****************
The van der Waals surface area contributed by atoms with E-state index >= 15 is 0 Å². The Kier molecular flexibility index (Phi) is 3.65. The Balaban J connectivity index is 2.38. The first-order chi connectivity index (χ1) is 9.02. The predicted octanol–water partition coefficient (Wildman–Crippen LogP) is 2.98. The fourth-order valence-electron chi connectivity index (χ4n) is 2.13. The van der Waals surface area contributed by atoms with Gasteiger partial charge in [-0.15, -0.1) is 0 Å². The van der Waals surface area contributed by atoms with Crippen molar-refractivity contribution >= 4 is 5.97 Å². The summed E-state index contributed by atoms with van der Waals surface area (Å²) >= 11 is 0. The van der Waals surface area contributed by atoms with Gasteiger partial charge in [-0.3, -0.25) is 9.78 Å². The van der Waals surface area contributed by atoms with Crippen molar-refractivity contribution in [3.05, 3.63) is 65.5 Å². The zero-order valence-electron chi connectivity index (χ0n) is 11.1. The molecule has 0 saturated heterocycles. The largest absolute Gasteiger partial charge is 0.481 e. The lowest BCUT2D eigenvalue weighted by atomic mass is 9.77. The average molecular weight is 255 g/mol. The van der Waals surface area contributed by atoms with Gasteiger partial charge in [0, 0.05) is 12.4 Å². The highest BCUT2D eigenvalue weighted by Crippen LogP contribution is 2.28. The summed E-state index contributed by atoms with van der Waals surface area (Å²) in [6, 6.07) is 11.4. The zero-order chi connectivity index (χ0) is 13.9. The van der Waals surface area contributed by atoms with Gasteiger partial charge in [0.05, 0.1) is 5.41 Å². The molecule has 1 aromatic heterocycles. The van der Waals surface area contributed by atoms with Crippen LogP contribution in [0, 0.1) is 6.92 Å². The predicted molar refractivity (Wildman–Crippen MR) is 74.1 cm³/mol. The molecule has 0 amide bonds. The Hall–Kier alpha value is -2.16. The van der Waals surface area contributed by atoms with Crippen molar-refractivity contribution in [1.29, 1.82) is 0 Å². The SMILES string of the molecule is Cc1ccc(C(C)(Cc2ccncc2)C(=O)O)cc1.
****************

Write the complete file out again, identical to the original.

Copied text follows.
The van der Waals surface area contributed by atoms with E-state index >= 15 is 0 Å². The Kier molecular flexibility index (Phi) is 3.65. The Balaban J connectivity index is 2.38. The first-order chi connectivity index (χ1) is 9.02. The predicted octanol–water partition coefficient (Wildman–Crippen LogP) is 2.98. The fourth-order valence-electron chi connectivity index (χ4n) is 2.13. The van der Waals surface area contributed by atoms with Gasteiger partial charge in [-0.15, -0.1) is 0 Å². The van der Waals surface area contributed by atoms with Crippen molar-refractivity contribution >= 4 is 5.97 Å². The summed E-state index contributed by atoms with van der Waals surface area (Å²) >= 11 is 0. The van der Waals surface area contributed by atoms with Gasteiger partial charge in [-0.3, -0.25) is 9.78 Å². The van der Waals surface area contributed by atoms with Crippen molar-refractivity contribution in [3.05, 3.63) is 65.5 Å². The zero-order valence-electron chi connectivity index (χ0n) is 11.1. The molecule has 0 saturated heterocycles. The largest absolute Gasteiger partial charge is 0.481 e. The lowest BCUT2D eigenvalue weighted by atomic mass is 9.77. The average molecular weight is 255 g/mol. The van der Waals surface area contributed by atoms with Gasteiger partial charge in [0, 0.05) is 12.4 Å². The highest BCUT2D eigenvalue weighted by Crippen LogP contribution is 2.28. The summed E-state index contributed by atoms with van der Waals surface area (Å²) in [6, 6.07) is 11.4. The zero-order chi connectivity index (χ0) is 13.9. The van der Waals surface area contributed by atoms with Gasteiger partial charge in [0.05, 0.1) is 5.41 Å². The molecule has 1 aromatic heterocycles. The van der Waals surface area contributed by atoms with Crippen LogP contribution in [0, 0.1) is 6.92 Å². The predicted molar refractivity (Wildman–Crippen MR) is 74.1 cm³/mol. The molecule has 0 amide bonds. The Hall–Kier alpha value is -2.16. The van der Waals surface area contributed by atoms with Crippen molar-refractivity contribution in [1.29, 1.82) is 0 Å². The SMILES string of the molecule is Cc1ccc(C(C)(Cc2ccncc2)C(=O)O)cc1.